Then, towards the end of the day, I'd probably have meetings related to something that was important to me, which is: What are we trying to do affirmatively in the world? ... What are we going to do to actually shape events instead of just responding to them?

On the rats in the ceiling in his West Wing office

I could hear little feet scurrying over me as I'm sitting in this windowless office. ... They did some renovation where they took out the wires in the wall, and they found in the wall next to where [my assistant] sat, a dead rat. And she realized that she had actually been sitting a few inches away from that. ...

The fact of the matter is the West Wing never gets fully renovated, because nobody wants to vacate it. And so you have basically patch-up jobs that are being done, but it's a tight and cramped environment.

On being the target of right-wing media investigations into the attack on the U.S. diplomatic post in Benghazi, Libya

I was a relatively anonymous guy, and for whatever reason I became one of the villains for the right. The story I tell is how [right-wing media] basically constructed this scaffolding of a Benghazi scandal around me and every now and then it would flair up. ...

Rhodes attends an interview with CNN in the Brady Press Briefing Room of the White House on April 7, 2015. Pablo Martinez Monsivais/AP hide caption

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Pablo Martinez Monsivais/AP

Rhodes attends an interview with CNN in the Brady Press Briefing Room of the White House on April 7, 2015.

Pablo Martinez Monsivais/AP

I had the Secret Service actually patrolling my block at some point. I didn't sign up for that. I went to work to write speeches for Barack Obama! One morning I left my house to get my dry cleaning ... and a Fox News camera literally chases me up the stairs in my apartment building, camera pointed at me going, "What about Benghazi?" By the way this is like two years after Benghazi. ...

I didn't know at the time how much that was making me kind of angry. You push it down, but the experience of working became much less joyful and cynicism does creep in and your relationships suffer a bit because you become kind of grumpy. I stopped sleeping very well. ... This all looks like a game from afar, but they are human beings who are in these jobs and it can take a real toll.

On how President Obama was bothered by people calling him "aloof"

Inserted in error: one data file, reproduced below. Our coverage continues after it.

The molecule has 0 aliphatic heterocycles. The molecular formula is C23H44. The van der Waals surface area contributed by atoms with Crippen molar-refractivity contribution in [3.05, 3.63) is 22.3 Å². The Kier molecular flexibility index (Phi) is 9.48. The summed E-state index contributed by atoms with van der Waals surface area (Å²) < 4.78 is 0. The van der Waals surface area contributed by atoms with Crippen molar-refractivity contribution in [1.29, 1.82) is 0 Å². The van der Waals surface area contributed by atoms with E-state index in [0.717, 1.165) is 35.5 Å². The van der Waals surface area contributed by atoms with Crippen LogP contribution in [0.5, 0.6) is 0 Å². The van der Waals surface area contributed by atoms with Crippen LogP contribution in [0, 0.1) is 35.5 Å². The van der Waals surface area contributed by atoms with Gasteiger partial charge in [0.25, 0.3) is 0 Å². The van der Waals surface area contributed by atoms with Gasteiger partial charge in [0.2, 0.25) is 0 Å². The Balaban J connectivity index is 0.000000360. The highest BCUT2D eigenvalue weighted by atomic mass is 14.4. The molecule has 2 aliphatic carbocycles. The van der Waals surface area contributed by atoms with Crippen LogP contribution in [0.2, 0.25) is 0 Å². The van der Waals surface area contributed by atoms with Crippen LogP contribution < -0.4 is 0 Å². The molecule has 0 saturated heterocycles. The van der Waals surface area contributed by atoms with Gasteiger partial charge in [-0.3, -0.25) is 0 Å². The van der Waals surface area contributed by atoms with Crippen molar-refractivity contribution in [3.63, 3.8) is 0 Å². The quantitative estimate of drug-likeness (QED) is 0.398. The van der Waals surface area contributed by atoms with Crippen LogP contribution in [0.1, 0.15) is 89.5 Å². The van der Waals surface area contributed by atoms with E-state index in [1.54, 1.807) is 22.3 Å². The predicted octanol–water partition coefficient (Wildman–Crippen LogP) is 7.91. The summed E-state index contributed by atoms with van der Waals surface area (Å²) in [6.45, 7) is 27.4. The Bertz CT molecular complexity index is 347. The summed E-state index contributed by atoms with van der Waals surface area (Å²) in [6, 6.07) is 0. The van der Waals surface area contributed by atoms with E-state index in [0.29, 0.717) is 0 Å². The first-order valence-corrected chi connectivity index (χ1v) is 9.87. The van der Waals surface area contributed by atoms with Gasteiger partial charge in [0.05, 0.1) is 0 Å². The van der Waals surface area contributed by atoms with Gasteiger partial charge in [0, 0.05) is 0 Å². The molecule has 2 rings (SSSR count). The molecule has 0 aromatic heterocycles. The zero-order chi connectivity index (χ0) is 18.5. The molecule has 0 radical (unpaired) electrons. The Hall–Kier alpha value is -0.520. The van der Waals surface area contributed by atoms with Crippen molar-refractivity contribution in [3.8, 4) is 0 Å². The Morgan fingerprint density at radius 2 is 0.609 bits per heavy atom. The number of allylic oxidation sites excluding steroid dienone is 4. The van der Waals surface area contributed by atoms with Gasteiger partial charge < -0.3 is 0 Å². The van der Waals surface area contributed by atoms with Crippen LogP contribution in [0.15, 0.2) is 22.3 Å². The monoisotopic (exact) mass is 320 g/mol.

The thing that drove him crazy was this notion of if only, like Lyndon Johnson, he'd just have more drinks with Republicans, they'd come to be bipartisan. They just weren't interested in that. ...

One time the movie Lincoln came out, and the movie Lincoln is about cooperation in Congress and hustling votes and trying to get something done. So Obama invited a bunch of Republicans into the White House movie theater to see this movie, and not a single one of them came.

So it's not like they would come have drinks with him if he wanted to. I think he got frustrated that he was blamed for things he could do nothing about. He could not make the Republicans work with him, and yet it was easier to say "Obama's aloof" than to say, "Why is it that a major political party won't work with this guy at all?"

On being alongside Obama processing the results of the 2016 election

What was interesting is that I saw Obama go through the stages that I saw my friends go through — "What happened?" He called me election night; we were just kind of shell-shocked. He sent me, I remember, a note that night, "There are more stars of sky than grains of sand on the earth," just groping for perspective, here. Then you know, we play through the tape of the Russian interference: Could the Democratic campaign had been done differently? The Comey letter?

But when we went abroad, the consequences of the election felt more stark, because the rest of the world was just dumbfounded at what had happened. ... I think America in 20 years is going to look a lot more like Barack Obama than Donald Trump, but you know, we certainly felt obliged to wrestle with these questions and to second-guess ourselves to understand the result of what happened in November of 2016.

Sam Briger and Seth Kelley produced and edited this interview for broadcast. Bridget Bentz, Molly Seavy-Nesper and Meghan Sullivan adapted it for the Web.